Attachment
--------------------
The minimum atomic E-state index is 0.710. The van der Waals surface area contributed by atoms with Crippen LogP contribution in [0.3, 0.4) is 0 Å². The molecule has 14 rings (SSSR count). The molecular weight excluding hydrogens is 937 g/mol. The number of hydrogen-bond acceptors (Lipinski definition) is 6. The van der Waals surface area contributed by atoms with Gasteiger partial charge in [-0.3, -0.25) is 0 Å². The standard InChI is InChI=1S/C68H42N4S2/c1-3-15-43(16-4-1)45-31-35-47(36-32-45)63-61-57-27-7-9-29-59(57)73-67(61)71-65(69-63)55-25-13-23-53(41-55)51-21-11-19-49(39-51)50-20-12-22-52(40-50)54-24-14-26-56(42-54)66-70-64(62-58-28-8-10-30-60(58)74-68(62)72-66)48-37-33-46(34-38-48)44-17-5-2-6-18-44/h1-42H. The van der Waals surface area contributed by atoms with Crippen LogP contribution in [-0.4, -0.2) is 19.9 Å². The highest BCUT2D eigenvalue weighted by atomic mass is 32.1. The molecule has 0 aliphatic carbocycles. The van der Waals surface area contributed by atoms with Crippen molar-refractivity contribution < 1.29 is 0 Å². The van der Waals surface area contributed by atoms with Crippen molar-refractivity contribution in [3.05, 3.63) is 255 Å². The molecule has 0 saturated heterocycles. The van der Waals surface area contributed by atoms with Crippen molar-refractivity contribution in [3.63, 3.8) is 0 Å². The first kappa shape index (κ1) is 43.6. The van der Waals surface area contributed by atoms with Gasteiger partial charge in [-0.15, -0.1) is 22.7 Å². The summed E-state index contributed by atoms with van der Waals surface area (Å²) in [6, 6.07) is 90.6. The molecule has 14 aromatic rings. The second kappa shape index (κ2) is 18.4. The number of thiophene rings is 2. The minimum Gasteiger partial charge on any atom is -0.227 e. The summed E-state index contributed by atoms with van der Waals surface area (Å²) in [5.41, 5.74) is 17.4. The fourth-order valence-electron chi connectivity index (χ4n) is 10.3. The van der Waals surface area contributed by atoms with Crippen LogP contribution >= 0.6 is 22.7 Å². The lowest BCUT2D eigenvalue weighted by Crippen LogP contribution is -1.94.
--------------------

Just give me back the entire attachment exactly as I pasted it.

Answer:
The minimum atomic E-state index is 0.710. The van der Waals surface area contributed by atoms with Crippen LogP contribution in [0.3, 0.4) is 0 Å². The molecule has 14 rings (SSSR count). The molecular weight excluding hydrogens is 937 g/mol. The number of hydrogen-bond acceptors (Lipinski definition) is 6. The van der Waals surface area contributed by atoms with Gasteiger partial charge in [-0.3, -0.25) is 0 Å². The standard InChI is InChI=1S/C68H42N4S2/c1-3-15-43(16-4-1)45-31-35-47(36-32-45)63-61-57-27-7-9-29-59(57)73-67(61)71-65(69-63)55-25-13-23-53(41-55)51-21-11-19-49(39-51)50-20-12-22-52(40-50)54-24-14-26-56(42-54)66-70-64(62-58-28-8-10-30-60(58)74-68(62)72-66)48-37-33-46(34-38-48)44-17-5-2-6-18-44/h1-42H. The van der Waals surface area contributed by atoms with Crippen LogP contribution in [-0.4, -0.2) is 19.9 Å². The highest BCUT2D eigenvalue weighted by atomic mass is 32.1. The molecule has 0 aliphatic carbocycles. The van der Waals surface area contributed by atoms with Crippen molar-refractivity contribution < 1.29 is 0 Å². The van der Waals surface area contributed by atoms with Crippen molar-refractivity contribution in [3.05, 3.63) is 255 Å². The molecule has 0 saturated heterocycles. The van der Waals surface area contributed by atoms with Crippen molar-refractivity contribution in [3.63, 3.8) is 0 Å². The first kappa shape index (κ1) is 43.6. The van der Waals surface area contributed by atoms with Gasteiger partial charge in [-0.15, -0.1) is 22.7 Å². The summed E-state index contributed by atoms with van der Waals surface area (Å²) in [6, 6.07) is 90.6. The molecule has 14 aromatic rings. The second kappa shape index (κ2) is 18.4. The number of thiophene rings is 2. The minimum Gasteiger partial charge on any atom is -0.227 e. The summed E-state index contributed by atoms with van der Waals surface area (Å²) in [5.41, 5.74) is 17.4. The fourth-order valence-electron chi connectivity index (χ4n) is 10.3. The van der Waals surface area contributed by atoms with Crippen LogP contribution >= 0.6 is 22.7 Å². The lowest BCUT2D eigenvalue weighted by Crippen LogP contribution is -1.94.